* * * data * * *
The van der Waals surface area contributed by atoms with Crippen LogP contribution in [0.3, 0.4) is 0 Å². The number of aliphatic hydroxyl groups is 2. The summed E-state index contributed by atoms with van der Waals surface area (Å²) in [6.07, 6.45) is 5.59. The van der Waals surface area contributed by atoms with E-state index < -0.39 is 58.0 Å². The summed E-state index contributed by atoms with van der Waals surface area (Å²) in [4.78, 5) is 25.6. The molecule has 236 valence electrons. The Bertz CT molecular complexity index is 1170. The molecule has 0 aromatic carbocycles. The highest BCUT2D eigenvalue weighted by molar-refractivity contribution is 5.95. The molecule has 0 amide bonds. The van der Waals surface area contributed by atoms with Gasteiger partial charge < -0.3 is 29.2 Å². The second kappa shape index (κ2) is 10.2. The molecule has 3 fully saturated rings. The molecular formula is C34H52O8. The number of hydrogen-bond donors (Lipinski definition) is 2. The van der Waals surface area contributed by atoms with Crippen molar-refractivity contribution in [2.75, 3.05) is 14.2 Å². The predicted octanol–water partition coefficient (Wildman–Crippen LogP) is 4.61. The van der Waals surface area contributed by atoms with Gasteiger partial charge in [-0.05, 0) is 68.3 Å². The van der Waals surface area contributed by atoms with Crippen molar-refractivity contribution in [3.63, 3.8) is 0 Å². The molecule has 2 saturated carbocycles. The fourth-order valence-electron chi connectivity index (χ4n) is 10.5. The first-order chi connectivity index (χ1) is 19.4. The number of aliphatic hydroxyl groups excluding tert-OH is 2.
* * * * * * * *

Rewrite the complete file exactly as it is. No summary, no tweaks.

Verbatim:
The van der Waals surface area contributed by atoms with Crippen LogP contribution in [0.3, 0.4) is 0 Å². The number of aliphatic hydroxyl groups is 2. The summed E-state index contributed by atoms with van der Waals surface area (Å²) in [6.07, 6.45) is 5.59. The van der Waals surface area contributed by atoms with E-state index < -0.39 is 58.0 Å². The summed E-state index contributed by atoms with van der Waals surface area (Å²) in [4.78, 5) is 25.6. The molecule has 236 valence electrons. The Bertz CT molecular complexity index is 1170. The molecule has 0 aromatic carbocycles. The highest BCUT2D eigenvalue weighted by molar-refractivity contribution is 5.95. The molecule has 0 amide bonds. The van der Waals surface area contributed by atoms with Gasteiger partial charge < -0.3 is 29.2 Å². The second kappa shape index (κ2) is 10.2. The molecule has 3 fully saturated rings. The molecular formula is C34H52O8. The number of hydrogen-bond donors (Lipinski definition) is 2. The van der Waals surface area contributed by atoms with Crippen molar-refractivity contribution in [2.75, 3.05) is 14.2 Å². The predicted octanol–water partition coefficient (Wildman–Crippen LogP) is 4.61. The van der Waals surface area contributed by atoms with Gasteiger partial charge in [-0.05, 0) is 68.3 Å². The van der Waals surface area contributed by atoms with Crippen molar-refractivity contribution in [3.63, 3.8) is 0 Å². The molecule has 2 saturated carbocycles. The fourth-order valence-electron chi connectivity index (χ4n) is 10.5. The first-order chi connectivity index (χ1) is 19.4. The number of aliphatic hydroxyl groups excluding tert-OH is 2.